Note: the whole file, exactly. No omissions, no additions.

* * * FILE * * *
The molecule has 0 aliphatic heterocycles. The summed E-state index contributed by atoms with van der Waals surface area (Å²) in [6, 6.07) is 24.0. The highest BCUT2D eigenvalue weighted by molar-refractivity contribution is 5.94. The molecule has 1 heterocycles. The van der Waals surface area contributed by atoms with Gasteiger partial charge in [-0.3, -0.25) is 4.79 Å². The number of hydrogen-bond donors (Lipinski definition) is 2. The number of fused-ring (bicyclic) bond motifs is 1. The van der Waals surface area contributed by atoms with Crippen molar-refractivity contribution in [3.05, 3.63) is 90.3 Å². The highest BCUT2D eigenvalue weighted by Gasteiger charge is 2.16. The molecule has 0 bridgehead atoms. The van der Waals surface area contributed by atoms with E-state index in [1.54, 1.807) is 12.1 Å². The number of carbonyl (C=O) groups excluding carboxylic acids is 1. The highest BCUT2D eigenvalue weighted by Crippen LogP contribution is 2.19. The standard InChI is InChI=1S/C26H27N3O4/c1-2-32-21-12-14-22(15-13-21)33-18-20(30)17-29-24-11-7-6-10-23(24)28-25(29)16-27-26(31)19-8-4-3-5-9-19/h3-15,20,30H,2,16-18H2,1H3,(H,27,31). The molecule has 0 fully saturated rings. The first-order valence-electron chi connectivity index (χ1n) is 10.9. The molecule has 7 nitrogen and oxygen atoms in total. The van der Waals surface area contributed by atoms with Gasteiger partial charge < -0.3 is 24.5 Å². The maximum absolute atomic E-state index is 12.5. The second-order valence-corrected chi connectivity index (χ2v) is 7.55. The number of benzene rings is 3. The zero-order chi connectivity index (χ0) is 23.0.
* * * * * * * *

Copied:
The molecule has 0 aliphatic heterocycles. The summed E-state index contributed by atoms with van der Waals surface area (Å²) in [6, 6.07) is 24.0. The highest BCUT2D eigenvalue weighted by molar-refractivity contribution is 5.94. The molecule has 1 heterocycles. The van der Waals surface area contributed by atoms with Gasteiger partial charge in [-0.3, -0.25) is 4.79 Å². The number of hydrogen-bond donors (Lipinski definition) is 2. The number of fused-ring (bicyclic) bond motifs is 1. The van der Waals surface area contributed by atoms with Crippen molar-refractivity contribution in [3.05, 3.63) is 90.3 Å². The highest BCUT2D eigenvalue weighted by Gasteiger charge is 2.16. The molecule has 0 bridgehead atoms. The van der Waals surface area contributed by atoms with E-state index in [1.54, 1.807) is 12.1 Å². The number of carbonyl (C=O) groups excluding carboxylic acids is 1. The highest BCUT2D eigenvalue weighted by Crippen LogP contribution is 2.19. The standard InChI is InChI=1S/C26H27N3O4/c1-2-32-21-12-14-22(15-13-21)33-18-20(30)17-29-24-11-7-6-10-23(24)28-25(29)16-27-26(31)19-8-4-3-5-9-19/h3-15,20,30H,2,16-18H2,1H3,(H,27,31). The molecule has 0 fully saturated rings. The first-order valence-electron chi connectivity index (χ1n) is 10.9. The molecule has 7 nitrogen and oxygen atoms in total. The van der Waals surface area contributed by atoms with Gasteiger partial charge < -0.3 is 24.5 Å². The maximum absolute atomic E-state index is 12.5. The second-order valence-corrected chi connectivity index (χ2v) is 7.55. The number of benzene rings is 3. The zero-order chi connectivity index (χ0) is 23.0.